Since the birth of radio astronomy in the 1930s, astronomers have been observing the universe not only with the visible light we see with our eyes, but also with the natural radio waves that come from the sky. Here on Earth, we associate radio waves with communication, but in fact Nature (including your own body at this moment!) is constantly making radio noise. Since most radio waves pass through the Earth’s atmosphere, it’s always nighttime in the radio sky. Radio astronomers observe phenomena from stars, planets, galaxies, and the early universe. NANOGrav astronomers in particular study the radio emission from pulsars. Our collaboration uses the world's most sensitive radio telescopes to discover and observe millisecond pulsars, the fastest spinning objects in the universe. Our facilities include the Green Bank Telescope in West Virginia, the Very Large Array in New Mexico, and the Canadian HI Intensity Mapping Experiment (CHIME) telescope in British Columbia. Our datasets also contain historical data from the former 305-m William E. Gordon Telescope located at the Arecibo Observatory in Puerto Rico.
The radio telescopes NANOGrav uses are general-purpose and are used all the time for other projects. Some of these other projects study pulsars in and of themselves. Others focus on other radio astronomy research topics: mapping the hydrogen emission from our Milky Way galaxy and others, studying the molecular composition of interstellar clouds, and radio bursts from other galaxies, known as fast radio bursts—just to name a few. In addition to astronomy, these giant radio telescopes are also involved in radar astronomy, (bouncing radio signals off of solar system objects), and yes, in searching for radio signals from extraterrestrial intelligence.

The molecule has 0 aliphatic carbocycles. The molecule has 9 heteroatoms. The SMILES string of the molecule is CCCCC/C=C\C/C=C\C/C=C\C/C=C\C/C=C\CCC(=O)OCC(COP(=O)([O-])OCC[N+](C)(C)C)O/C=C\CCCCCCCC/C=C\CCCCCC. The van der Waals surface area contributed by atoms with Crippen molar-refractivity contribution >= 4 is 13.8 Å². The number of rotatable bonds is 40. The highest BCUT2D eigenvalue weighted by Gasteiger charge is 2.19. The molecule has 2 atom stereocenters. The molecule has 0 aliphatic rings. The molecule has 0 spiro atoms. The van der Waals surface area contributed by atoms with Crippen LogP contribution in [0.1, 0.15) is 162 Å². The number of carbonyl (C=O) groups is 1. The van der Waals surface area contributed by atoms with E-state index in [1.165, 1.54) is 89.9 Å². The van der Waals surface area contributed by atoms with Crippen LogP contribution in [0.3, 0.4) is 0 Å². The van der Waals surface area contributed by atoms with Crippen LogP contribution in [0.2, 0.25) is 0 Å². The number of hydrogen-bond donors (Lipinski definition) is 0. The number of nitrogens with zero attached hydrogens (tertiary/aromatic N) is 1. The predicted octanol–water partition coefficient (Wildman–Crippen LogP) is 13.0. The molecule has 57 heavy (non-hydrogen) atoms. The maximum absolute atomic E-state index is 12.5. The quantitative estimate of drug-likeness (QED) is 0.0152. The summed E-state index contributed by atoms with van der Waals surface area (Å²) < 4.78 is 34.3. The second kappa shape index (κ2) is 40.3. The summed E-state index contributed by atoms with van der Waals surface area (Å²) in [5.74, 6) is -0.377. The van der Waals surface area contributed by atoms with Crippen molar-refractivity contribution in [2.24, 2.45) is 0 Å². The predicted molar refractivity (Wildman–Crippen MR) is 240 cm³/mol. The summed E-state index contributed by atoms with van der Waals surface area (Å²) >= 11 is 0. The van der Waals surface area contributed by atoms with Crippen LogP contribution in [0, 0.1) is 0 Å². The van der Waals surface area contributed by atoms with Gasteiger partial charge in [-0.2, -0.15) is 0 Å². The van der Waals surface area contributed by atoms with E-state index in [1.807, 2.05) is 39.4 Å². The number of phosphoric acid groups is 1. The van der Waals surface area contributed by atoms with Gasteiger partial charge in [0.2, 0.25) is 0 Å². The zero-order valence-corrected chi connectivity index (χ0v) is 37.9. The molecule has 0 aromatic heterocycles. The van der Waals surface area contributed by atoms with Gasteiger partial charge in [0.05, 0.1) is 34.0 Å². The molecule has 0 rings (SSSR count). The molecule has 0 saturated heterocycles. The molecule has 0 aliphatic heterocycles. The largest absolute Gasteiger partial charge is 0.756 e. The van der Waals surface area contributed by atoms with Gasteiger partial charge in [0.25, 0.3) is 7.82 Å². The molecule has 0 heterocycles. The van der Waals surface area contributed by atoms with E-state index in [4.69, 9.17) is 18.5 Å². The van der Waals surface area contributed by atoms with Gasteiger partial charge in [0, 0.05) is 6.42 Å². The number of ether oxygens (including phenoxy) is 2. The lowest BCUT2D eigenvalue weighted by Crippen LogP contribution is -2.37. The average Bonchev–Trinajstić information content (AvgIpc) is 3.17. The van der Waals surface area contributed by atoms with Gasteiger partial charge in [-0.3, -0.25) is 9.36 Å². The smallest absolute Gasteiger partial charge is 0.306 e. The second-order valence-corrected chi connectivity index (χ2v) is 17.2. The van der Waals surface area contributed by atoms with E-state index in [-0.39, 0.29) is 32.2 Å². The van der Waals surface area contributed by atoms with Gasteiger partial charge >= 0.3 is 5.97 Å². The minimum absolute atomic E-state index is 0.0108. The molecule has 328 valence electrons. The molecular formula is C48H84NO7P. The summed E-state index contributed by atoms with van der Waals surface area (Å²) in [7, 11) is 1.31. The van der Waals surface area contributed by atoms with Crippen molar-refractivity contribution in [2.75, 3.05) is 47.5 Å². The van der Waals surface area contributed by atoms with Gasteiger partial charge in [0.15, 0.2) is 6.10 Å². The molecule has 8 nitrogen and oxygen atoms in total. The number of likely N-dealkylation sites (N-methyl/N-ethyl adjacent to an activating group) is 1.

NANOGrav science, in the long term, benefits the ongoing usage and development of our telescopes. In the case of the Green Bank Telescope, the National Science Foundation-funded NANOGrav Physics Frontiers Center and the Gordon and Betty Moore Foundation have together funded the facility for observing time and for instrument development. While the Moore Foundation has funded the new Ultra Wide Band receiver with NANOGrav science in mind, this powerful, advanced instrument will be applicable to a wide range of radio astronomy applications.